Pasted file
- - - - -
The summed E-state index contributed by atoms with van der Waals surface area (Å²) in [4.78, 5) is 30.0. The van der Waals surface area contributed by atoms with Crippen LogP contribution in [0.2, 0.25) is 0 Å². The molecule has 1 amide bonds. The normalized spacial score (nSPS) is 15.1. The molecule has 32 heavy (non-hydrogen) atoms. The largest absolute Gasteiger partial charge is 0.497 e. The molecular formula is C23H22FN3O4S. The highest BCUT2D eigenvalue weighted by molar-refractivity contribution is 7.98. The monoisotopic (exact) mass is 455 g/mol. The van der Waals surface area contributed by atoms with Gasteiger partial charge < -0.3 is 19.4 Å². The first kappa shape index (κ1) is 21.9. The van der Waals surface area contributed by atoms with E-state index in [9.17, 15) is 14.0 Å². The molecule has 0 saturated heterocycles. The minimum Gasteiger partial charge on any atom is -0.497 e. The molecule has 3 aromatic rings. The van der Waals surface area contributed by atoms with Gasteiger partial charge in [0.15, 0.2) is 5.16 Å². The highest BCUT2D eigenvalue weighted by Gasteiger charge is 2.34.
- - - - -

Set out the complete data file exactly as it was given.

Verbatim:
The summed E-state index contributed by atoms with van der Waals surface area (Å²) in [4.78, 5) is 30.0. The van der Waals surface area contributed by atoms with Crippen LogP contribution in [0.2, 0.25) is 0 Å². The molecule has 1 amide bonds. The normalized spacial score (nSPS) is 15.1. The molecule has 32 heavy (non-hydrogen) atoms. The largest absolute Gasteiger partial charge is 0.497 e. The molecular formula is C23H22FN3O4S. The highest BCUT2D eigenvalue weighted by molar-refractivity contribution is 7.98. The monoisotopic (exact) mass is 455 g/mol. The van der Waals surface area contributed by atoms with Gasteiger partial charge < -0.3 is 19.4 Å². The first kappa shape index (κ1) is 21.9. The van der Waals surface area contributed by atoms with E-state index in [9.17, 15) is 14.0 Å². The molecule has 0 saturated heterocycles. The minimum Gasteiger partial charge on any atom is -0.497 e. The molecule has 3 aromatic rings. The van der Waals surface area contributed by atoms with Gasteiger partial charge in [0.15, 0.2) is 5.16 Å². The highest BCUT2D eigenvalue weighted by Gasteiger charge is 2.34.